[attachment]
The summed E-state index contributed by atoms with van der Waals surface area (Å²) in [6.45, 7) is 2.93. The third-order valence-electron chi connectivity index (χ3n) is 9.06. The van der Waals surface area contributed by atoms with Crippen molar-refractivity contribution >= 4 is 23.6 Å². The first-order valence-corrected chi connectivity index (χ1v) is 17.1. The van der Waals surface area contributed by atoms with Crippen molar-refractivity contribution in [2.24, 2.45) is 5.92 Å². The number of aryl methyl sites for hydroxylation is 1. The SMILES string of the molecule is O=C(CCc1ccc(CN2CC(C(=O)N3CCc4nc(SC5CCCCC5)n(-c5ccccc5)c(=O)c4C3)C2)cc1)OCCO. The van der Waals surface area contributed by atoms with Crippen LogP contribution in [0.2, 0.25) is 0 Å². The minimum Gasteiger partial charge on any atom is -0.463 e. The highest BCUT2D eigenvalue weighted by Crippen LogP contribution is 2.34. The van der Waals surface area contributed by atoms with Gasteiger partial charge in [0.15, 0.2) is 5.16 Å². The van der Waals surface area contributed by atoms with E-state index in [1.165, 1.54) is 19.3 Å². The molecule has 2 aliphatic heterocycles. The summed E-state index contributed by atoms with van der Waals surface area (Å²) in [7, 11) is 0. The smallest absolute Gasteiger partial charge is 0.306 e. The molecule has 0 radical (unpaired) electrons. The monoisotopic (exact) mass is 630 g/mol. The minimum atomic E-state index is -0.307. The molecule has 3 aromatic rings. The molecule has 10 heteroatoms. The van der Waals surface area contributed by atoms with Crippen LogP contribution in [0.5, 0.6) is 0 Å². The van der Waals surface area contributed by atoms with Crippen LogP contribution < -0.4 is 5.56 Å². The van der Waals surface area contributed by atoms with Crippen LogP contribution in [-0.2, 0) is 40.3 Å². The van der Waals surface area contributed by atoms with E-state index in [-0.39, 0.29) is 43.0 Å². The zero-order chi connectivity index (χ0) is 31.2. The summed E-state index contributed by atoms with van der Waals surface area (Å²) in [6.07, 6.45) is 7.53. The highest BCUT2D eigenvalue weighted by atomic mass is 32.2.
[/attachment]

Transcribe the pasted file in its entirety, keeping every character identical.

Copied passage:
The summed E-state index contributed by atoms with van der Waals surface area (Å²) in [6.45, 7) is 2.93. The third-order valence-electron chi connectivity index (χ3n) is 9.06. The van der Waals surface area contributed by atoms with Crippen molar-refractivity contribution >= 4 is 23.6 Å². The first-order valence-corrected chi connectivity index (χ1v) is 17.1. The van der Waals surface area contributed by atoms with Crippen molar-refractivity contribution in [2.24, 2.45) is 5.92 Å². The number of aryl methyl sites for hydroxylation is 1. The SMILES string of the molecule is O=C(CCc1ccc(CN2CC(C(=O)N3CCc4nc(SC5CCCCC5)n(-c5ccccc5)c(=O)c4C3)C2)cc1)OCCO. The van der Waals surface area contributed by atoms with Crippen LogP contribution in [0.2, 0.25) is 0 Å². The minimum Gasteiger partial charge on any atom is -0.463 e. The highest BCUT2D eigenvalue weighted by Crippen LogP contribution is 2.34. The van der Waals surface area contributed by atoms with Gasteiger partial charge in [0.15, 0.2) is 5.16 Å². The van der Waals surface area contributed by atoms with E-state index in [1.165, 1.54) is 19.3 Å². The molecule has 2 aliphatic heterocycles. The summed E-state index contributed by atoms with van der Waals surface area (Å²) in [7, 11) is 0. The smallest absolute Gasteiger partial charge is 0.306 e. The molecule has 0 radical (unpaired) electrons. The monoisotopic (exact) mass is 630 g/mol. The minimum atomic E-state index is -0.307. The molecule has 3 aromatic rings. The molecule has 10 heteroatoms. The van der Waals surface area contributed by atoms with Crippen LogP contribution in [0.5, 0.6) is 0 Å². The van der Waals surface area contributed by atoms with Crippen LogP contribution < -0.4 is 5.56 Å². The van der Waals surface area contributed by atoms with Crippen LogP contribution in [-0.2, 0) is 40.3 Å². The van der Waals surface area contributed by atoms with E-state index in [-0.39, 0.29) is 43.0 Å². The zero-order chi connectivity index (χ0) is 31.2. The summed E-state index contributed by atoms with van der Waals surface area (Å²) in [6.07, 6.45) is 7.53. The highest BCUT2D eigenvalue weighted by atomic mass is 32.2.